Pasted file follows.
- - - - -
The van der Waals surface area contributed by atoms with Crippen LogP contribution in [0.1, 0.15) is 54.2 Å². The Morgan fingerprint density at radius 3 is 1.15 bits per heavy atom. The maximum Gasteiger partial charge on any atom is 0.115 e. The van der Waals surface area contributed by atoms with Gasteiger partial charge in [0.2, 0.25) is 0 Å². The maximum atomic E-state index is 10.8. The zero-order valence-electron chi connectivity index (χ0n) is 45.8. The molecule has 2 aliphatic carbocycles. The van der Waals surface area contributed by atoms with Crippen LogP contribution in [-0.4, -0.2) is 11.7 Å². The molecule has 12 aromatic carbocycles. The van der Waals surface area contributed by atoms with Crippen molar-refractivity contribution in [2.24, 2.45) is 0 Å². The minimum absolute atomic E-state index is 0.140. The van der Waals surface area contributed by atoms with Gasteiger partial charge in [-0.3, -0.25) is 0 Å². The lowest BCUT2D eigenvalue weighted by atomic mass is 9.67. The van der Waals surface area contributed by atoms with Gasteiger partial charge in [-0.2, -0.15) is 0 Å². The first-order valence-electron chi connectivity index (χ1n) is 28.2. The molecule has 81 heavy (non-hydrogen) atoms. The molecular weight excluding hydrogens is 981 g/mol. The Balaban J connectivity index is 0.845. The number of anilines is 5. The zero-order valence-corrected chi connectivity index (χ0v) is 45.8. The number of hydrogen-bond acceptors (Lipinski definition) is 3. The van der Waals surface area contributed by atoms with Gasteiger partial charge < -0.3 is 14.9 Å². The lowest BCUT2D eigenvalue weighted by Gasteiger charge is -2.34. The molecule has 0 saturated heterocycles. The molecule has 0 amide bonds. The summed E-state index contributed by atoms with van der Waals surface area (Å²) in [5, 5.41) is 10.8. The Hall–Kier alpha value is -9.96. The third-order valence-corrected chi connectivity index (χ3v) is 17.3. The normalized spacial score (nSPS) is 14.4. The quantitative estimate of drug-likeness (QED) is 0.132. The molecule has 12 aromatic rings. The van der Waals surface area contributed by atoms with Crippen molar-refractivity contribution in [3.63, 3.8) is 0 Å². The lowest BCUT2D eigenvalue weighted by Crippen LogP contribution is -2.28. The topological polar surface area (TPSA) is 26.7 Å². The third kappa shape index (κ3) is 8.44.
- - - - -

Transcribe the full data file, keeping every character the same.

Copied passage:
The van der Waals surface area contributed by atoms with Crippen LogP contribution in [0.1, 0.15) is 54.2 Å². The Morgan fingerprint density at radius 3 is 1.15 bits per heavy atom. The maximum Gasteiger partial charge on any atom is 0.115 e. The van der Waals surface area contributed by atoms with Gasteiger partial charge in [0.2, 0.25) is 0 Å². The maximum atomic E-state index is 10.8. The zero-order valence-electron chi connectivity index (χ0n) is 45.8. The molecule has 2 aliphatic carbocycles. The van der Waals surface area contributed by atoms with Crippen LogP contribution in [-0.4, -0.2) is 11.7 Å². The molecule has 12 aromatic carbocycles. The van der Waals surface area contributed by atoms with Crippen molar-refractivity contribution in [2.24, 2.45) is 0 Å². The minimum absolute atomic E-state index is 0.140. The van der Waals surface area contributed by atoms with Gasteiger partial charge in [-0.3, -0.25) is 0 Å². The lowest BCUT2D eigenvalue weighted by atomic mass is 9.67. The van der Waals surface area contributed by atoms with Gasteiger partial charge in [-0.2, -0.15) is 0 Å². The first-order valence-electron chi connectivity index (χ1n) is 28.2. The molecule has 81 heavy (non-hydrogen) atoms. The molecular weight excluding hydrogens is 981 g/mol. The Balaban J connectivity index is 0.845. The number of anilines is 5. The zero-order valence-corrected chi connectivity index (χ0v) is 45.8. The number of hydrogen-bond acceptors (Lipinski definition) is 3. The van der Waals surface area contributed by atoms with Gasteiger partial charge < -0.3 is 14.9 Å². The lowest BCUT2D eigenvalue weighted by Gasteiger charge is -2.34. The molecule has 0 saturated heterocycles. The molecule has 0 amide bonds. The summed E-state index contributed by atoms with van der Waals surface area (Å²) in [5, 5.41) is 10.8. The Hall–Kier alpha value is -9.96. The third-order valence-corrected chi connectivity index (χ3v) is 17.3. The normalized spacial score (nSPS) is 14.4. The quantitative estimate of drug-likeness (QED) is 0.132. The molecule has 12 aromatic rings. The van der Waals surface area contributed by atoms with Crippen molar-refractivity contribution in [3.63, 3.8) is 0 Å². The lowest BCUT2D eigenvalue weighted by Crippen LogP contribution is -2.28. The topological polar surface area (TPSA) is 26.7 Å². The third kappa shape index (κ3) is 8.44.